Tom Cunningham sat a few rows back in the middle of the room as the ceremony was taking place, taking in the entire scene.

In front of him, seated at a table, were five — count ’em, five — of his Fairfield Warde girls soccer team players. Each one was declaring their intent to continue playing soccer at the collegiate level. Two were going to play Division I, two were going to play Division II and one was going to play Division III.

In all, nine Warde student-athletes declared their intent to play sports in college as part of a ceremony recognizing that accomplishment recently at the school.

“I’m very excited for them. It was a very talented group and it says a lot for their commitment to the program,” Cunningham said. “They fought for it, they earned it. I’m proud of all of them for what they’ve accomplished.”

Mollie Kerrigan will attend UConn while Jenn Maldanado will play for Quinnipiac. Taylor Gabrenas will play at Southern Connecticut, Claire Pullen will play at Stonehill and Amelia Andrews will play for Connecticut College.

The other Warde athletes announcing colleges choices were: Kelly Caione who will be on the rowing team at George Washington, Reece Maniscalco (Wofford) and John Natoli (Cornell) who will both play baseball and Roey Mappa who will run track and cross country at Adelphi.

In addition, Victoria Fletcher will swim for Davis & Elkins College in West Virginia.

“It’s awesome,” Maldanado said of the Mustangs’ soccer success. “It’s pretty amazing that all of us have worked so hard the last four years and even before that, a lot of us played together. Mollie and I are on the same (club) team. It’s awesome to see all of us go on and continue playing and I’m sure we’re still going to do very well in our own careers.”

Maldanado originally didn’t have Quinnipiac on her list of schools but after her club soccer coach convinced her to go take a campus visit, everything changed.

“I went and I kept an open mind and I went once and then I went again (a second time) and again ( a third time).” She said. “I met the girls and I think they changed my mind about the school because once I hung out with the team and got the feel, I fell in love. I could not have been more welcomed at the school.”

Likewise for Kerrigan, UConn wasn’t on her short list but after her visit, she was hooked.

“I knew I wanted to stay in the Northeast (Kerrigan looked at Villanova, Fairfield and Quinnipiac),” she said. “My Club coach was the one that said they’d (UConn) been looking at me and he suggested I go for a visit and once I did, I knew that was the school for me.”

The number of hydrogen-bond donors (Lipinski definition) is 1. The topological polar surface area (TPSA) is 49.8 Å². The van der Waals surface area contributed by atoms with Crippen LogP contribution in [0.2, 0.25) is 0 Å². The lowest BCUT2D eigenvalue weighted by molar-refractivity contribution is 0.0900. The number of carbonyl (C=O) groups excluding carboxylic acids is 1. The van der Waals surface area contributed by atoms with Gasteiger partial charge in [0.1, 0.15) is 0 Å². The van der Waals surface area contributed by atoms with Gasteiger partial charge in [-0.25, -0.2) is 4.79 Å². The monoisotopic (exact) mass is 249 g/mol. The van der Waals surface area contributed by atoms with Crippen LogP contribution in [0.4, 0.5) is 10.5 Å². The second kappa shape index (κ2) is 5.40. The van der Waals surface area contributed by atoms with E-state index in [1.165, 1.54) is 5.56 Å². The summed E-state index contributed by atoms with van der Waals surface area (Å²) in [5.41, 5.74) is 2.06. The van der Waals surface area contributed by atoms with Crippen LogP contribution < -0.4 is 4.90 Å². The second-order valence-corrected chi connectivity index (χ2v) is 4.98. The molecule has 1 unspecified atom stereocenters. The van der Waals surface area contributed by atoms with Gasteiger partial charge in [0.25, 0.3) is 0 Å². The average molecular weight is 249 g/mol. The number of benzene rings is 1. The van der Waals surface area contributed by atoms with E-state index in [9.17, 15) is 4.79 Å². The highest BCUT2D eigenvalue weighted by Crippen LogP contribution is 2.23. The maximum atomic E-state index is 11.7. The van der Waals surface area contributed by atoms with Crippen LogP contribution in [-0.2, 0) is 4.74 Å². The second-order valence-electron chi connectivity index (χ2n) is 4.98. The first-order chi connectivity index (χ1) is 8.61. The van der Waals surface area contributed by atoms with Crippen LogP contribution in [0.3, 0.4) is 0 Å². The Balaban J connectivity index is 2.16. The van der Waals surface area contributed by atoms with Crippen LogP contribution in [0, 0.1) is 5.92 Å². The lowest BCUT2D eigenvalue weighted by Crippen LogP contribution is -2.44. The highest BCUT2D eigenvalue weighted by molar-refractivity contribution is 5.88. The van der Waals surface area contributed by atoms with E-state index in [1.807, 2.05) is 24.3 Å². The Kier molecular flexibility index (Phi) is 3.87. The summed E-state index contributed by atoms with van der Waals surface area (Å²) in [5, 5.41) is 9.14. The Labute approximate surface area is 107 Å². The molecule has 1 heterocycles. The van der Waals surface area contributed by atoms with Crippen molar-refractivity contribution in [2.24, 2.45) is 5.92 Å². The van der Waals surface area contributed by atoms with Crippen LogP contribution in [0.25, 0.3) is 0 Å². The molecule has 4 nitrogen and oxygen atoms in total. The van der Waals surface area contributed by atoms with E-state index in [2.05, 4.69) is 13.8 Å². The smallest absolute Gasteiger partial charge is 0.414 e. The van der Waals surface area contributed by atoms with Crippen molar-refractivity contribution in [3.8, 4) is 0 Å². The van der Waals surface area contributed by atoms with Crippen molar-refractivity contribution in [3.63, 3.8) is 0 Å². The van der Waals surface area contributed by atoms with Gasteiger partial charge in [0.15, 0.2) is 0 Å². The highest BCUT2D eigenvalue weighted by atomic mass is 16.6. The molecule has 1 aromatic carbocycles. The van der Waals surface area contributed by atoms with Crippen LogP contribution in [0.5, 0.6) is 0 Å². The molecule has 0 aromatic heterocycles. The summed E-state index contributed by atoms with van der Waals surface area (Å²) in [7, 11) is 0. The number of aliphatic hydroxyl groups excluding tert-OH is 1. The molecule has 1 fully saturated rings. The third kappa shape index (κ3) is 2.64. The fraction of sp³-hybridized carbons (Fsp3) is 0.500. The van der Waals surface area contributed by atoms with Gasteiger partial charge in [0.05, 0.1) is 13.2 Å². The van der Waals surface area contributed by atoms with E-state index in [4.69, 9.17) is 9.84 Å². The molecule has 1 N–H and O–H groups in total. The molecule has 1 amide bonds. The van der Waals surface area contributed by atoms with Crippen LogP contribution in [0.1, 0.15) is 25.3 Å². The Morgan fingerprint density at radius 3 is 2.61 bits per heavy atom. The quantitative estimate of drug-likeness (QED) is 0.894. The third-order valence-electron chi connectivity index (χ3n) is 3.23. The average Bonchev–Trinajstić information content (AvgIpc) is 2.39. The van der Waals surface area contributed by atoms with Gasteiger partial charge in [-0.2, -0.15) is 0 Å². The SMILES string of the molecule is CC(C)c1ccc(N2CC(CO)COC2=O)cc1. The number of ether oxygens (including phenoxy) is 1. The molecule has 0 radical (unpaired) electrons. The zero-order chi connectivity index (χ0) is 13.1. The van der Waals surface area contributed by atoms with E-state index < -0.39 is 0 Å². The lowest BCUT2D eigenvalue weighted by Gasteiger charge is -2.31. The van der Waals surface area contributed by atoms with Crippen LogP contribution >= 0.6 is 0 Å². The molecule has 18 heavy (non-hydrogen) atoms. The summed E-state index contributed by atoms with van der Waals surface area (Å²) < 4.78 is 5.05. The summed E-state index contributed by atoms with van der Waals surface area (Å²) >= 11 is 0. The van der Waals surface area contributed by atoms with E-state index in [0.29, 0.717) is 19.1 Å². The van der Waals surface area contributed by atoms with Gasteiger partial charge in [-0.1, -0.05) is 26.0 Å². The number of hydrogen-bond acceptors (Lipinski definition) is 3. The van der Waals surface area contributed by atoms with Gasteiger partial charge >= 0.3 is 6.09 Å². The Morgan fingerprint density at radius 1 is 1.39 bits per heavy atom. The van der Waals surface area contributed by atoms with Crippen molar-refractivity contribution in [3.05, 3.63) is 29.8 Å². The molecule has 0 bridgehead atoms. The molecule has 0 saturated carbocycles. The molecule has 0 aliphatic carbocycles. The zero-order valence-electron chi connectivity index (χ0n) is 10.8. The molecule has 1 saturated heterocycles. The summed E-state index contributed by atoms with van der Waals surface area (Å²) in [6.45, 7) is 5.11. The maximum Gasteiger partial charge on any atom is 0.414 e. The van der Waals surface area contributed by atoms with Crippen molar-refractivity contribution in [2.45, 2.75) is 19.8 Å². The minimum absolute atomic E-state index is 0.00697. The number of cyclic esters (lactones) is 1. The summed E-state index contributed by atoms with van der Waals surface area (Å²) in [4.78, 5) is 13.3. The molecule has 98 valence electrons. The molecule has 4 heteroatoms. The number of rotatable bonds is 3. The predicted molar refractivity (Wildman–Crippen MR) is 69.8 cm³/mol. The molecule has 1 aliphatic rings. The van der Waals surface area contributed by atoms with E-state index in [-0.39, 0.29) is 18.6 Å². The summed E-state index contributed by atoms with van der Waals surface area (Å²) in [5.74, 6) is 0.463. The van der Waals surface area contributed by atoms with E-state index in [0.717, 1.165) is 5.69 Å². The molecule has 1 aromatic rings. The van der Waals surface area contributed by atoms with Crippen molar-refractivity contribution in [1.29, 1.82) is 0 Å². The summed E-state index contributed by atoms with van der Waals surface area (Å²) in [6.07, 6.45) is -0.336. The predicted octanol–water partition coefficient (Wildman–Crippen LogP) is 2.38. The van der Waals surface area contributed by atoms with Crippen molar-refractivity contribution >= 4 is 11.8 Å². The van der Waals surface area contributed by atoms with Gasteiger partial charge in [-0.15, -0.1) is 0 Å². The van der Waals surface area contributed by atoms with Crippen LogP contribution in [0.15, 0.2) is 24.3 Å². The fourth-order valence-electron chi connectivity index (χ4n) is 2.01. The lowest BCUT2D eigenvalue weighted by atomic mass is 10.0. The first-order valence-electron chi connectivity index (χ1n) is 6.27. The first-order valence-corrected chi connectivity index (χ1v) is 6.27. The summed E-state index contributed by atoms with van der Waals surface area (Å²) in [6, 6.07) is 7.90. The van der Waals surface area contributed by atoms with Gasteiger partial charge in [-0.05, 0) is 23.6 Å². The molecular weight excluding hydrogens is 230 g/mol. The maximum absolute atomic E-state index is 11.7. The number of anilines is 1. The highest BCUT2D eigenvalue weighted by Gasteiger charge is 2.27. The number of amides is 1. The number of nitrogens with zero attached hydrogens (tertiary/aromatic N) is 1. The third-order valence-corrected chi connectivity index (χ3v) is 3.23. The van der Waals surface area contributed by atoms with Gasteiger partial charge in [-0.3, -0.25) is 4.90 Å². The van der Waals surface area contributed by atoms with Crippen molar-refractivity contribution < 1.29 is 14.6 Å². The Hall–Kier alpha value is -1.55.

Just like Andrews knew that Connecticut College was the school for her.

“I always knew that I wanted to play soccer in college but for me, it was finding a balance with academics,” Andrews said. “I looked at a bunch of schools. Interestingly, Connecticut College was the one school I wasn’t looking at because both my parents went there, so I didn’t want to go there because they went there. But I went to a soccer camp there and I fell in love with the school and the coach and it was like the perfect fit.”

Lastly, Pullen is headed for Stonehill.

“I knew that they had really good academics there and I wanted to aim more Division II, so I looked for a school to balance academics and athletes. It was a good choice,” she said. “I’m looking at education, specifically special education. I know Stonehill has that there, so I was really happy with that.”

Caiore started rowing in eighth grade for an all-girls team with the Connecticut Boat Club in Norwalk and is excited to get to row on the Potomac River the next four years while at George Washington.

“I can row on the Potomac every day and that was a dream for me,” she said. “It goes for miles and miles, like the flattest water ever. My whole experience there was surreal in the sense this if I didn’t go there, I’d be letting myself down. I loved it.”

Caiore played both softball and swimming but when she got involved with rowing, that became her sole focus.

“My parents said that I should try something else, so I did rowing and I fell in love with it,” Caiore said. “It’s definitely the sport for me.”

Just as track is for Mappa, who started running back in middle school and hasn’t stopped since, running cross country in the fall, indoor track in the winter and outdoor track in the spring.

“I think the thing that drew me to Adelphi was the coach. I really enjoy running with (Warde coach Tim) Foster and I loved going to practice every day, listening to his advice and I wanted a coach like that, so I could connect to and Adelphi had that,” Mappa said. “I like the mile (best time, 5:30). I’ve learned a lot about myself as a runner and I’m looking forward to the next four years.”

Both Natoli and Maniscalco are being looked at as pitchers for Cornell and Wofford, respectively. Natoli said that his fastball reached 87 miles per hour over the summer while Maniscalco said that his fastball was right there, speed-wise, too.

“It’s primarily pitching, that’s what I’ll be doing first and I’ll also get some chances at third base,” Natoli said, who has four pitches - fastball, slider, curve and change-up. “It’s a really, really good school. I went up there, really liked the coaches. The new head coach is coming from Clemson, so he brings a big name to the program. It was just a great fit for me.”

A big factor in Maniscalco’s decision was … the weather.

“When I got down there in February of last year and just fell in love with the school. The coaching staff was awesome and obviously, baseball in the South is going to be great. It was 65 degrees when I was there and when I came back here it was below freezing. That was a big deciding factor,” he said. “It was definitely a difficult decision. There were a lot of schools in the Northeast and it ended up coming between Columbia and Wofford. I know I made the right choice.”